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The Garden Appreciation Society Week 15 –Show us your blooms!


Week 15 of The Garden Appreciation Society! Can you believe it? I  What’s even more amazing to me is that for 15 straight weeks I have had beautiful fresh flowers in my house. I will miss them so much in the middle of winter. But let’s not think about that, now. We have to savor every single moment of summer while we can.
After last week’s riot of color in a tiny bouquet, this week couldn’t be much different. It’s a much larger bouquet and a little wild too. I think for me this is when the Limelight hydrangeas are prettiest. They still have a lot of chartreuse in them, which I think is a stunning color in a flower. I added in several spikes of Russian sage, which has completely flopped over and needs to be cut back anyway. The little blue flowers are dropping all over the table, but I forgive them because I think they are pretty.
So pretty, in fact, that I couldn’t resist a bunch of close-ups.
The Garden Appreciation Society, The Impatient Gardener, Limelight hydrangea + Russian sage
The Garden Appreciation Society, The Impatient Gardener, Limelight hydrangea + Russian sage

The Garden Appreciation Society, The Impatient Gardener, Limelight hydrangea + Russian sage

The Garden Appreciation Society, The Impatient Gardener, Limelight hydrangea + Russian sage

Speaking of enjoying summer, I get the feeling that you are all enjoying it quite a bit because you’re not doing a very good job of appreciating your gardens in new ways. Come on, gang, make this week the week and link up!

There were three lovely bouquets last week and it’s amazing to me how different they all are. A good reminder that all of our gardens at at different stages. Libby’s hydrangeas are already at the end of their season and have taken on that gorgeous dusty pink color. Susie has some gorgeous hydrangeas just starting to bloom. But I think my favorite from last week comes from Kate at Heir and Space whose bouquet is a good reminder that sometimes simple is best. She always puts her bouquets on a piece of furniture that she’s done an amazing restoration or reinvention on and I love how the rudbeckia on the table (in a perfect aqua jar) look like they were just plucked from the bed right next them. Great job, Kate!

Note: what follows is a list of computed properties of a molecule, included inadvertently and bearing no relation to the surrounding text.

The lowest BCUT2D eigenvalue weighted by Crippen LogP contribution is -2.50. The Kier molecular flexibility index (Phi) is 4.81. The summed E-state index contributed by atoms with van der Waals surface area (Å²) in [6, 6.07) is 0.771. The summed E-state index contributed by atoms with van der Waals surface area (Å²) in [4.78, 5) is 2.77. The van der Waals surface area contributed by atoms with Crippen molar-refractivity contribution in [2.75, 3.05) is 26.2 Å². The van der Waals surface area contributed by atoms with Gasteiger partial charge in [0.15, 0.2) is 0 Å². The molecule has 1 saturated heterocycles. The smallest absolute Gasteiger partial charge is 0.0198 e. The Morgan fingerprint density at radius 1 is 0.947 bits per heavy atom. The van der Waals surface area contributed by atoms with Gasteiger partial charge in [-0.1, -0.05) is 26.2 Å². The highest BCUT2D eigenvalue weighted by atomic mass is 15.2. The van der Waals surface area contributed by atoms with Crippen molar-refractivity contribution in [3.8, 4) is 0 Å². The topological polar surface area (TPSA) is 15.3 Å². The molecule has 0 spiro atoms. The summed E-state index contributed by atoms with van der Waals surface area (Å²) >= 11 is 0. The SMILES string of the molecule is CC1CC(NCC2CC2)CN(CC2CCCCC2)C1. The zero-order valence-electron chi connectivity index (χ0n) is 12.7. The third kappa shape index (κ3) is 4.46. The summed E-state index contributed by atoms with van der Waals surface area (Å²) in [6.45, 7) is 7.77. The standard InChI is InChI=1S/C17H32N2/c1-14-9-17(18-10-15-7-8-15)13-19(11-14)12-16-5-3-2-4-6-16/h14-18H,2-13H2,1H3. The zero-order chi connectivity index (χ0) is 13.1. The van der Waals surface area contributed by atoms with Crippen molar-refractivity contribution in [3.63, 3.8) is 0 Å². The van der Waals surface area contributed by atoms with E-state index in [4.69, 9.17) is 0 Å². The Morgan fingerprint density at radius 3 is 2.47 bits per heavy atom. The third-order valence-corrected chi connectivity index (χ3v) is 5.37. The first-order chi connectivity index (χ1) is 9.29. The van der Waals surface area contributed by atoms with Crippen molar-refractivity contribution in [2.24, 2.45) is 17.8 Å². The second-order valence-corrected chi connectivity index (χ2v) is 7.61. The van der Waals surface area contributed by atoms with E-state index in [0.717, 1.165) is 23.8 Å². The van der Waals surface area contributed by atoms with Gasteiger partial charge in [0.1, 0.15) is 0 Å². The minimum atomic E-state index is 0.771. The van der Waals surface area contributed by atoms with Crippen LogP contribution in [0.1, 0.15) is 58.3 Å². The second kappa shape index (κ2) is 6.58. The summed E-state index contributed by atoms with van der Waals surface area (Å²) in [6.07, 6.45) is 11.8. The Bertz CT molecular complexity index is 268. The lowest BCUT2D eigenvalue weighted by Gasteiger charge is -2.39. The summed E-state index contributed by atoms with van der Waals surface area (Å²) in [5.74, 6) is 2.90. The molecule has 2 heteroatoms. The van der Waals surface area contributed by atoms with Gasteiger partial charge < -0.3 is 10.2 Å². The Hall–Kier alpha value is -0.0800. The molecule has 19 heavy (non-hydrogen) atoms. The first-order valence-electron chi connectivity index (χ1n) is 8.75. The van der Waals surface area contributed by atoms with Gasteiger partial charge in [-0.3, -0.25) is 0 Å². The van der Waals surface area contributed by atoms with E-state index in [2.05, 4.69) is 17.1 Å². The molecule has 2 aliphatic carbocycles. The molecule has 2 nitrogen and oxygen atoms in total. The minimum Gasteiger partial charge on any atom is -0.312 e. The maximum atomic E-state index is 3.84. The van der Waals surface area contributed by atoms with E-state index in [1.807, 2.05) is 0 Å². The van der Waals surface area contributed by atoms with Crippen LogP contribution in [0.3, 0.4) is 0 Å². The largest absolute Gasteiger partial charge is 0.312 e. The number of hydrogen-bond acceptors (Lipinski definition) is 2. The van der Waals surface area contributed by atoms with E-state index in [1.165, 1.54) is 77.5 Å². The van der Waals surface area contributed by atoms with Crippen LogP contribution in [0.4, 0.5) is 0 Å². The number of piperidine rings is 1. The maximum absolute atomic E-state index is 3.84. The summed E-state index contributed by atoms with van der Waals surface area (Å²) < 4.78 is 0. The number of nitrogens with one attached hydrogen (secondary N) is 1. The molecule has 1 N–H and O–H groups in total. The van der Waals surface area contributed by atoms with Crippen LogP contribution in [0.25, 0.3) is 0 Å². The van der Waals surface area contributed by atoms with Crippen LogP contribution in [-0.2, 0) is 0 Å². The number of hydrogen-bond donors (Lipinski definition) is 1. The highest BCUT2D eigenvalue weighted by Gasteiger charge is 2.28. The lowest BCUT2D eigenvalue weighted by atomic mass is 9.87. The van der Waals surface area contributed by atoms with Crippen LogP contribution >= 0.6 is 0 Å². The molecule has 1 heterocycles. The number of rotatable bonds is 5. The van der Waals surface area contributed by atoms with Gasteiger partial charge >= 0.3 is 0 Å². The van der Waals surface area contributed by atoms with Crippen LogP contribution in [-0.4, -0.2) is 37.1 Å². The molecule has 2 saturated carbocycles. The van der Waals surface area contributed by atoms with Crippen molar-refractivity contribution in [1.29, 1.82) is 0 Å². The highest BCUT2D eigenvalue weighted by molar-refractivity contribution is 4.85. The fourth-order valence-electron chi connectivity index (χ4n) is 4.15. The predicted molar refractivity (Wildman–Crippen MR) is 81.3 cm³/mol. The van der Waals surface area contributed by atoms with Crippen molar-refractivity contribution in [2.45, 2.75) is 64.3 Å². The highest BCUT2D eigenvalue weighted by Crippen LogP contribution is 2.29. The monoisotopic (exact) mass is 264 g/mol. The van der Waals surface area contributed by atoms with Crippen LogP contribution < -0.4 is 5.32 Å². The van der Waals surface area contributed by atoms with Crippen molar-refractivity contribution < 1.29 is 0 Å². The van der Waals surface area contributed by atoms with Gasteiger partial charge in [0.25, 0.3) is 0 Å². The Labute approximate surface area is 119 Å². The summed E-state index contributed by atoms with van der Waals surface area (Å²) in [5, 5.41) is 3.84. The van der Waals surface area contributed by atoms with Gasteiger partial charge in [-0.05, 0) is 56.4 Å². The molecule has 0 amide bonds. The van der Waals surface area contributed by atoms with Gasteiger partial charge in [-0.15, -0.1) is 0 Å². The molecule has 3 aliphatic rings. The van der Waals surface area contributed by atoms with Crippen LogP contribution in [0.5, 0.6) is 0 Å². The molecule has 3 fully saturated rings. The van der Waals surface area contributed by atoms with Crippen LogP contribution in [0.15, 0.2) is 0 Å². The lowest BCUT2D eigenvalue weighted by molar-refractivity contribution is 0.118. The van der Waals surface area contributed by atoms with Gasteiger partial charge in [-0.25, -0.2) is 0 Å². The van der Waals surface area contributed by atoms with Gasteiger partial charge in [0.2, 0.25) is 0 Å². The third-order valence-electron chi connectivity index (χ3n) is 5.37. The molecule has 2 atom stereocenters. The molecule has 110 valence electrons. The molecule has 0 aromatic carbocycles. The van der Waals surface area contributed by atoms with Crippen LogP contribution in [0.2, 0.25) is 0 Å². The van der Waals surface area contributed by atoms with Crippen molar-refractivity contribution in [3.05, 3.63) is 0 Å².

Photo by Kate at Heir and Space

Now it’s time to link up! I know you all have a garden full of blooms so let’s see them!


7 Responses

  1. I think Russian sage needs hot, full day sun and dry, or at least free draining, soil. That's why it does so well in gas station plantings, with the asphalt radiating heat. Every time I try it, it rots in my clay soil. I really love it in your arrangement with the hydrangeas. I often cut the droopers and floppers for my vases. The crooked stems add interest to an arrangement, and removing them actually helps the look of the outdoor garden.

  2. I also own a Russian sage, it's young (planted this year) and it flopped over too. It's the little spire version… and wondering if you know whether this gets better as it ages. Don't see the ones out West flopping over like this. sigh…

    1. That's interesting. I actually ripped out all my regular Russian sage and replaced it all three years ago with 'Little Spire' because of the flopping problem. Unfortunately, not only is 'Little Spire' not really all that much smaller than the old stuff, it also flops just as badly. But I do see Russian sage standing proud in other gardens so I have to think something else is going on. Mine is planted along the house under the protection of the eve, so I don't think it gets a lot of water (part of the reason I picked it, actually) and I don't take as good of care of the soil there as I do in other places in the garden. I'm not really happy about it at all so I'm trying to resolve to really baby it with lots of supplemental watering and some fertilization and see if that remedies the situation. If not, they might have to go because while the flowers are beautiful, the floppiness is not.

    2. Don't know if soil supplements are it, the reason I say that is out West they are planted in nothing but dry ol' dirt half the time… it's a tough plant and great in drought. Maybe we're being too nice to them?

    3. Maybe we're being to nice to them? They're a tough plant, and great in desert climates… half the time they're planted in nothing but plain ol' dirt from what I've seen.

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